How to find the right financial adviser
Many people could use help from a talented financial planner, but they don't know where to begin when looking for one, says Mike Garry, an attorney and certified financial planner.
An estimated 300,000 people in this country call themselves financial advisers, and there's a wide variety of skill levels among them, says Garry, author of Independent Financial Planning: Your Ultimate Guide to Finding and Choosing the Right Financial Planner.
He owns Yardley Wealth Management, a fee-only registered investment advisory firm in Yardley, Pa., as well as a law firm Yardley Estate Planning. Garry worked as a financial consultant for Merrill Lynch.
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USA TODAY's Nanci Hellmich talked to him about how to find a financial planner.
Q: Why do you think people need a financial planner? Are planners just for the rich?
A: People get so much conflicting financial advice, and they don't know what to do, so they may not do anything, or they may accumulate cash, which doesn't earn anything. Most people who reach out to me are in their late 50s and early 60s. They know their work life is short, and they get worried enough that they'll actually call for help. A good financial planner can help you clarify and prioritize your goals and help you make the most of your money.
Financial planners are not just for rich people. Everyone, no matter where you stand financially, can benefit from the advice and guidance of a qualified financial planner. For those with modest means, even a one- or two-hour session with a planner can make a huge difference in their lives.
Q: What should people look for in a financial planner?
A: Many financial planners belong to professional organizations that certify them. The most notable one is the Certified Financial Planner Board (www.cfp.net), which is an independent professional regulatory organization that owns the CFP and Certified Financial Planner trademarks. To become a CFP Certificant, a financial planner must meet all the requirements, including extensive study and a comprehensive test on the financial planning process, investment planning, income tax planning, retirement planning and employee benefits and estate planning. Other prominent financial planning designations include the American Institute of Certified Public Accountants' Personal Financial Specialist (PFS) and the American College of Financial Services' Chartered Financial Consultant (ChFC).
Q: How do you find the right financial planner?
A: Many different websites will help you track down a person in your area, including the Certified Financial Planning Board (cfp.net), the National Association of Personal Financial Advisors (findanadvisor.napfa.org) and the Financial Planning Association (fpanet.org). What matters is how well you click with your prospective adviser, how well he or she understands your situation and how skilled he or she is in the areas that you need expertise. It's probably a good idea to get three to five names of financial planners and call them. If you have a friend or relative who has a recommendation, I would consider that suggestion. See if the planners are still taking on clients, and see if they have experience and work with people whose situation is similar to yours.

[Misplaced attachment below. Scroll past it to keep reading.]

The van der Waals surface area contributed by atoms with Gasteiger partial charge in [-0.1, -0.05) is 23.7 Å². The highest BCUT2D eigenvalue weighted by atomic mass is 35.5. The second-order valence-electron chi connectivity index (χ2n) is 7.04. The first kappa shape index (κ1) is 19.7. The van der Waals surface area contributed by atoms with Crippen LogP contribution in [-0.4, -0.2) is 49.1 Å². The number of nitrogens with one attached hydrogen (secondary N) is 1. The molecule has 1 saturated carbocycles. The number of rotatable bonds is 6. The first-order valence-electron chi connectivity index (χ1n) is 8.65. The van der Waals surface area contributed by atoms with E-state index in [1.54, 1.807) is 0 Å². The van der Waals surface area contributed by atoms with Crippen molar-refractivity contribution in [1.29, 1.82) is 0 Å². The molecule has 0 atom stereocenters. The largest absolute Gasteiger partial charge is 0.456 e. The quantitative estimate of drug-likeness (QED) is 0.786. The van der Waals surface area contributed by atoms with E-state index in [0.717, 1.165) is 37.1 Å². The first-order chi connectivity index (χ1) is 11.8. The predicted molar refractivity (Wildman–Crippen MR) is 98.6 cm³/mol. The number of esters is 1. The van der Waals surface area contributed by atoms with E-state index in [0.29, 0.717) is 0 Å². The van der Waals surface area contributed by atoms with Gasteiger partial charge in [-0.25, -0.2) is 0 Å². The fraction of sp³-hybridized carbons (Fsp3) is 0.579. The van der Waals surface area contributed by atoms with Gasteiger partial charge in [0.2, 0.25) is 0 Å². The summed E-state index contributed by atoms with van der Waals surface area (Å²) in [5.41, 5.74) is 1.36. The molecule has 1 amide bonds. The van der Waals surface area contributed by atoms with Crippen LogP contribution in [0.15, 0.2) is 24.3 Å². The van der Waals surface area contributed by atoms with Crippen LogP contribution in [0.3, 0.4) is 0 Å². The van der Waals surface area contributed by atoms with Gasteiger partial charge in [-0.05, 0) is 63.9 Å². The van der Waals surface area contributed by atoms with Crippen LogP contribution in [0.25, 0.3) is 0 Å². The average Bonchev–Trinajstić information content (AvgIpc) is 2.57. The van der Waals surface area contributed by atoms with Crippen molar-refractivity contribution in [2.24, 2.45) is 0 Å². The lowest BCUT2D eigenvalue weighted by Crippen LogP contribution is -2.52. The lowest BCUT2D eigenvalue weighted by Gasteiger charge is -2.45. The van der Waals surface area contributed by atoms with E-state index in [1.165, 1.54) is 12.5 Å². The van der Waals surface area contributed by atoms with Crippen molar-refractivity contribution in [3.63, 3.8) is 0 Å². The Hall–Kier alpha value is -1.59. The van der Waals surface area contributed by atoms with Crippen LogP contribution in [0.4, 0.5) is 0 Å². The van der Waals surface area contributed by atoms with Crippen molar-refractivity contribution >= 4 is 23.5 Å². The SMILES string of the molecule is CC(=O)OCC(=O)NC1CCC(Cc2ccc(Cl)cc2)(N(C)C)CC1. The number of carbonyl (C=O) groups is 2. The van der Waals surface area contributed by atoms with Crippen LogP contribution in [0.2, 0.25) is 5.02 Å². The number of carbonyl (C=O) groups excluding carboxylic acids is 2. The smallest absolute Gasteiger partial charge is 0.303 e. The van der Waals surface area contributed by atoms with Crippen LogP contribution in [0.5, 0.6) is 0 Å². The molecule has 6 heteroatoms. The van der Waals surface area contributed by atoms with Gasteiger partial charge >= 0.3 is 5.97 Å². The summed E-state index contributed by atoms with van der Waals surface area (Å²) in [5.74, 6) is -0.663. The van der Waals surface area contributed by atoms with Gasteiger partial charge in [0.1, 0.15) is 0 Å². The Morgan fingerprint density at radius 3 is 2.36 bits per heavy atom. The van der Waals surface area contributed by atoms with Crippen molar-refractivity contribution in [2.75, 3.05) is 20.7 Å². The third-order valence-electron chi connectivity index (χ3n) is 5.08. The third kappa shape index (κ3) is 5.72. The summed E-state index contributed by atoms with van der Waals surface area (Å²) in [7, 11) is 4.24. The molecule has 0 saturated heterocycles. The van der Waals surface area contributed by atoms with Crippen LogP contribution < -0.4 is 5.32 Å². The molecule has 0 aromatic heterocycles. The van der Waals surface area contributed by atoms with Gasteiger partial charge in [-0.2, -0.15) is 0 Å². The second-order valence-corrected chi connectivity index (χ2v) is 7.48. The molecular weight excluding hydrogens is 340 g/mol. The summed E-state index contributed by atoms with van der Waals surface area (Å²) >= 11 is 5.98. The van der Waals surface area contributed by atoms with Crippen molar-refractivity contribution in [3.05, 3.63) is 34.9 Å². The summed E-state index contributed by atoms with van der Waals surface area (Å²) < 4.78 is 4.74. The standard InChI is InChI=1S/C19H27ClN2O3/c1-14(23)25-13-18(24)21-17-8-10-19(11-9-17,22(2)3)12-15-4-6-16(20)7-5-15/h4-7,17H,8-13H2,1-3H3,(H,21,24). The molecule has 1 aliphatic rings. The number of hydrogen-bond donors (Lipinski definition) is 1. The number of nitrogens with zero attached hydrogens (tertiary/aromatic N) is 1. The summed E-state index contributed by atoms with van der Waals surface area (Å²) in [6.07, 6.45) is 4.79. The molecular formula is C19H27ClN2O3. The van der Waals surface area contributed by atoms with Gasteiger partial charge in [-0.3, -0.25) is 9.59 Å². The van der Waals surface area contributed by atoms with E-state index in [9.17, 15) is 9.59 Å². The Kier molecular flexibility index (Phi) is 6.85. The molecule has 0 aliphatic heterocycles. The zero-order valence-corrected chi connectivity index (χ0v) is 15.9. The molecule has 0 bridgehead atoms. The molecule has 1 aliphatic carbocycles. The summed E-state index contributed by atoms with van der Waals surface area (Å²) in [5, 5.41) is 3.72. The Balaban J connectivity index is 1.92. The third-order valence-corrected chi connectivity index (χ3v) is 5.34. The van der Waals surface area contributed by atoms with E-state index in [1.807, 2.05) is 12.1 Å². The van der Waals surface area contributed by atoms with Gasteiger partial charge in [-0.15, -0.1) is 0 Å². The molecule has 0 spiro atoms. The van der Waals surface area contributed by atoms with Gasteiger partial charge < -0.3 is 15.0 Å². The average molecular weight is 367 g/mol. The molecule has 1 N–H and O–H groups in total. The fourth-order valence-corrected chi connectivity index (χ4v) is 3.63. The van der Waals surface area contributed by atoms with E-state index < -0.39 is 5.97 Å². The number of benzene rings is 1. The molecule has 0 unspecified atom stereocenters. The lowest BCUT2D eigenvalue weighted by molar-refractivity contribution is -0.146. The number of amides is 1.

After going through that exercise, pick two or three advisers to visit in person and go spend an hour with them to make sure you have a good fit. If someone is taking on new clients, they will probably talk to you on the phone and meet with you for an hour or so at least once without charging you. Ask them lots of questions to make sure you understand their process and feel comfortable with it.
Q: How much do independent financial planners charge?
A: Fee-only financial planners have different billing structures. They may charge an hourly rate, a yearly retainer or a percentage of your investment assets, which is usually 1-1.25% a year. Some charge a fixed fee per service. The amount they charge really varies. But they don't receive a commission on your investments.
Q: What are the pros of working with large financial services companies?
Large financial services companies include full-service brokerage firms, online and discount brokerage firms, mutual fund companies, insurance companies and banks. There are plenty of good, honest, hardworking professionals in these fields. Some of these companies are household names, and clients often appreciate the familiarity and security of working with a major investment firm. The firms' size creates an additional sense of security. Clients often find comfort in knowing their assets are entrusted to a big name. Full-service firms offer multiple branches with similar quality of service.
Q: What are the cons?
A: No matter how good your representative is at the company, his chief role is as a salesman. In most cases, their employees are not allowed to give their clients independent advice. Their advice has to be tied to the sale of specific products, and they often receive a commission for those sales. You might ultimately buy his product if it makes sense for you. But when you go to an investment professional, you are really looking for advice, not a product.
Q: Why do you prefer fee-only independent investment advisers?
A: Fee-only independent investment advisers have no financial incentive to steer you towards a financial product that is not in your best interests. They don't sell any products and can't receive any commissions. Most of the people who I have seen come in to my office who were wary of working with a financial planner feel that way because at some point in their lives, they were sold something that they regretted buying. In looking at their situation, it was usually an inappropriate product for which someone received a pretty good-sized commission.